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Publication numberUS5054086 A
Publication typeGrant
Application numberUS 07/352,194
Publication dateOct 1, 1991
Filing dateMay 16, 1989
Priority dateMay 16, 1989
Fee statusLapsed
Publication number07352194, 352194, US 5054086 A, US 5054086A, US-A-5054086, US5054086 A, US5054086A
InventorsSteven L. Witzel
Original AssigneeWitzel Steven L
Export CitationBiBTeX, EndNote, RefMan
External Links: USPTO, USPTO Assignment, Espacenet
Binary system for generating sound
US 5054086 A
Abstract
In a binary system for generating sound, digital signals representing an audio analog signal are stored in memory, a first voltage level is produced for a time t1 proportional to the value of a respective stored digital signal, and a second voltage level is produced for a time t2 =tc -t1, where tc is a fixed clock signal time interval. The first and second voltage levels are successively supplied to a speaker to operate the speaker in a type of frequency modulated mode to produce sound corresponding to the audio analog signal.
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Claims(5)
What is claimed is:
1. In a computer system having a speaker responsive to drive signals for producing sound and a driver means responsive to sound information signals for supplying drive signals to the speaker, a sound generation system comprising
means for periodically sampling the amplitudes of an analog electrical signal representing sounds to be generated,
means for storing digital signals having values representing the sampled amplitudes,
means for generating timing signals having a predetermined frequency and interval, said timing signal generating means including clock means for producing a series of clock pulses, and means for developing ramp signals, each beginning in response to a clock pulse and ending upon the occurrence of the next clock pulse, and
means coupled to the storing means and timing signal generating means for supplying a two-level electrical sound information signal to the driver means, with a first level subsisting for a time proportional to the value of a respective stored signal relative to the ramp signals, and a second level subsisting for a time proportional to the timing signal interval less the time duration of the first level.
2. A sound generation system as in claim 1 wherein said timing signal generating means further comprises
a source of electrical current,
a capacitor means coupled to the current source for charging at a substantially constant rate, and
means coupled to the clock means for discharging the capacitor means each time a clock pulse is produced.
3. A sound generation system as in claim 2 wherein said signal supplying means includes means for comparing the charge level of the capacitor means with the values of the stored signal, for producing the first level during the time the value of a respective stored signal is less than the charge on the capacitor means, and for producing the second level during the time the value of a respective stored signal is equal to or greater than the charge on the capacitor means.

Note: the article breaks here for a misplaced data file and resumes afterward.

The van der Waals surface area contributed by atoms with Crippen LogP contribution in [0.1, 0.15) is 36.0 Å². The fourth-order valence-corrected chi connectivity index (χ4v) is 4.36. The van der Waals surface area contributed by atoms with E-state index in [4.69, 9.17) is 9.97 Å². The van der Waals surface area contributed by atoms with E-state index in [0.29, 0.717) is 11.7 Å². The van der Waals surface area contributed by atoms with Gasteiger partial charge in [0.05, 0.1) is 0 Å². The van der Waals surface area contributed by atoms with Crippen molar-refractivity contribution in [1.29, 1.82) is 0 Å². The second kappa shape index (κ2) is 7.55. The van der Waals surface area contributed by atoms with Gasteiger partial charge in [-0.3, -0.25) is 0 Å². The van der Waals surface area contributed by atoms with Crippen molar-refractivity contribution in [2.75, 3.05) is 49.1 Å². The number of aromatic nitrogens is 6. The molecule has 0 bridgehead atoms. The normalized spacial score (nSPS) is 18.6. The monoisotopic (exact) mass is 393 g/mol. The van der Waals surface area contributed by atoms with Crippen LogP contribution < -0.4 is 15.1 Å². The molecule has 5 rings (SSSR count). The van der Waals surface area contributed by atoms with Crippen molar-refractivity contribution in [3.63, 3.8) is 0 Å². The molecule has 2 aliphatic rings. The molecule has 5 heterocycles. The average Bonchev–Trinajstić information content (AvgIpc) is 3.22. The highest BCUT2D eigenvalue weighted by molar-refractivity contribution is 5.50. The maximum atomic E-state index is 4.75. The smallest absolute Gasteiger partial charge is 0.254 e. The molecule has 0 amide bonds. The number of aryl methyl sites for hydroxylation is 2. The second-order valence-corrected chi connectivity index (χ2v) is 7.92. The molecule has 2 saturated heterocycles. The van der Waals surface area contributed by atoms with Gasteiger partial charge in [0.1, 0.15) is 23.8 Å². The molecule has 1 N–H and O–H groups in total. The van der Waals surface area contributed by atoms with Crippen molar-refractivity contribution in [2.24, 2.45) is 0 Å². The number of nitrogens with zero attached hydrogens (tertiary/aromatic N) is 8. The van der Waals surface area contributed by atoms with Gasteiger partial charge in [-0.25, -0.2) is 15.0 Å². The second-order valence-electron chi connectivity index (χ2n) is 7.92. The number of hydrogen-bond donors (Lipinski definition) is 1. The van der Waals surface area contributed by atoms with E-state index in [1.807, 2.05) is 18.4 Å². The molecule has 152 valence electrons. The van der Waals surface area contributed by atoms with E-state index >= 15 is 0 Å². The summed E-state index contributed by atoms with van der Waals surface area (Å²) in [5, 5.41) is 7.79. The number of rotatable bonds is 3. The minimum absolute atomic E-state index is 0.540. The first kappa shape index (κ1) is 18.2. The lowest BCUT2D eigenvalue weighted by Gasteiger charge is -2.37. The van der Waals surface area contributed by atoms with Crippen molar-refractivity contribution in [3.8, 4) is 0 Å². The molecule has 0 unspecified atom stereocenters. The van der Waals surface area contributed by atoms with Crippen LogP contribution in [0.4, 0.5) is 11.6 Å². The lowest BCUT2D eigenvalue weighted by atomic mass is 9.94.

4. A sound generation system as in claim 1 wherein said signal supplying means includes means for producing the first level during the time each ramp signal is less tan the value of a respective stored signal, and for producing the second level during the time each ramp signal is equal to or greater than the value of a respective stored signal.
5. A method of generating sound in a binary computer system capable of producing first and second voltage levels and having a speaker, comprising the steps of
converting an analog audio signal into a plurality of corresponding digital signals,
storing in memory the digital signals whose values represent sampled amplitudes of the audio analog signal,
periodically developing ramp signals,
producing the first voltage level for a time t1, proportional to the value of a respective stored digital signal, said time t1 being determined as the time each ramp signal is less than the value of a respective stored signal,
producing the second voltage level for a time t1 =tc -t1, where tc is a fixed clock signal time interval equal to the time interval between generation of ramp signals, and
successively supplying the first and second levels to the speaker to operate the speaker and produce sound corresponding to the audio analog signal.
Description
BACKGROUND OF THE INVENTION

This invention relates to a method and apparatus for producing sound utilizing binary signals.

Most computer systems include a speaker typically driven by binary signals for the purpose of generating beeps, buzzes, clicks and similar sounds for alerting the user about certain conditions in the system. High quality sound, however, such as voice music, sound effects, and the like, cannot be produced on computer systems unless they are equipped with some type of analog signal generating apparatus capable of producing analog audio signals. Such signals would typically be amplitude modulated with the sound information which was to be produced and the signals would be supplied to a conventional speaker to operate the speaker and produce the desired sound. However, provision of such special sound producing apparatus could be costly, possibly making it undesirable at least to certain users. On the other hand, a computer system having the capability of producing high quality sound, without the attendant additional cost, would be desirable and attractive to almost all users since an additional dimension of use of the system would be available.